Cut, Cap, and Balance: The GOP Debt Ceiling Strategy
A plan to attach the three debt-reduction musts to any bill raising the debt ceiling appears to be the chosen path of the GOP.
June 10, 2011 - 12:00 am
With nearly half of all Americans, according to the latest CNN poll, saying they fear America is on the verge of another “Great Depression,” Barack Obama and Congress continue their debt-ceiling tango.
It’ not just that the various groups involved — the Keynesians, the Cloward-Pivenists, the green eye-shade deficit hawks, and the supply-siders — want to lead, it’s that they all want to conduct the band.
The debt ceiling, the legal limit on borrowing by the federal government, is a critical issue. Currently it’s just over $14 trillion, and with all the borrowing the Obama administration has engaged in to fund initiatives like the stimulus program, total U.S. indebtedness is rapidly approaching that number. If the debt ceiling is not raised, the federal government would have to cease borrowing — meaning it could, for the first time ever, default on its obligations.
Some people — especially adherents to the strategy developed in the mid-1960s by sociologists Richard Cloward and Francis Fox Piven — would likely cheer the chaos that would result from a default, as their stated objective is to overload the social welfare system until it collapses under its own weight.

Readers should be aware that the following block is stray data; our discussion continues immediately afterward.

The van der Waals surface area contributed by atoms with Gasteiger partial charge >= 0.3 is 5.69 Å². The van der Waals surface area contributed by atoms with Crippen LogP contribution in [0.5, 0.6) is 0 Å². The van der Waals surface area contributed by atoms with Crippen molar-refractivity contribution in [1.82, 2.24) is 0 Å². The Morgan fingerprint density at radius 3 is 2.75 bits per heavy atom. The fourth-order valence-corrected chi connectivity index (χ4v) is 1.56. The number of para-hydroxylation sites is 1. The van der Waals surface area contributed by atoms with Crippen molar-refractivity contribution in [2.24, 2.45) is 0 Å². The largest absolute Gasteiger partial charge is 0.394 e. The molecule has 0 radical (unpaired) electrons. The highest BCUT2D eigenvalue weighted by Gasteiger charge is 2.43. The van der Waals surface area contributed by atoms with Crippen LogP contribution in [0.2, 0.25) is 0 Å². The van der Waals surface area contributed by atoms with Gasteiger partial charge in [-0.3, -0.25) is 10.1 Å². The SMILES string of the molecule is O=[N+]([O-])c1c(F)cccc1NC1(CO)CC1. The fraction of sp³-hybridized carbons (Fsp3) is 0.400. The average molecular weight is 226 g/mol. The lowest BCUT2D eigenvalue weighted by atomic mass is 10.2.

For the rest, however, the need to increase the debt ceiling has created a debate between those who want to key the country on the course Obama has set for it and those who want to use it to trigger major reforms in government spending.
Right now all the action is in the U.S. House of Representatives, where The Hill newspaper recently reported that a majority of the House Republican Conference sent a letter to House Speaker John Boehner (R-OH) and Majority Leader Eric Cantor (R-VA) “laying out conditions to be met before a higher debt ceiling is agreed to.”
The letter “called for discretionary and mandatory spending cuts to halve the budget deficit next year, spending caps to hold Washington’s spending to 18 percent of gross domestic product, and passage of a balanced-budget amendment.”
The strategy, which is known by its nickname “Cut, Cap, and Balance,” is expected to dominate the discussion surrounding the debt ceiling as events move forward.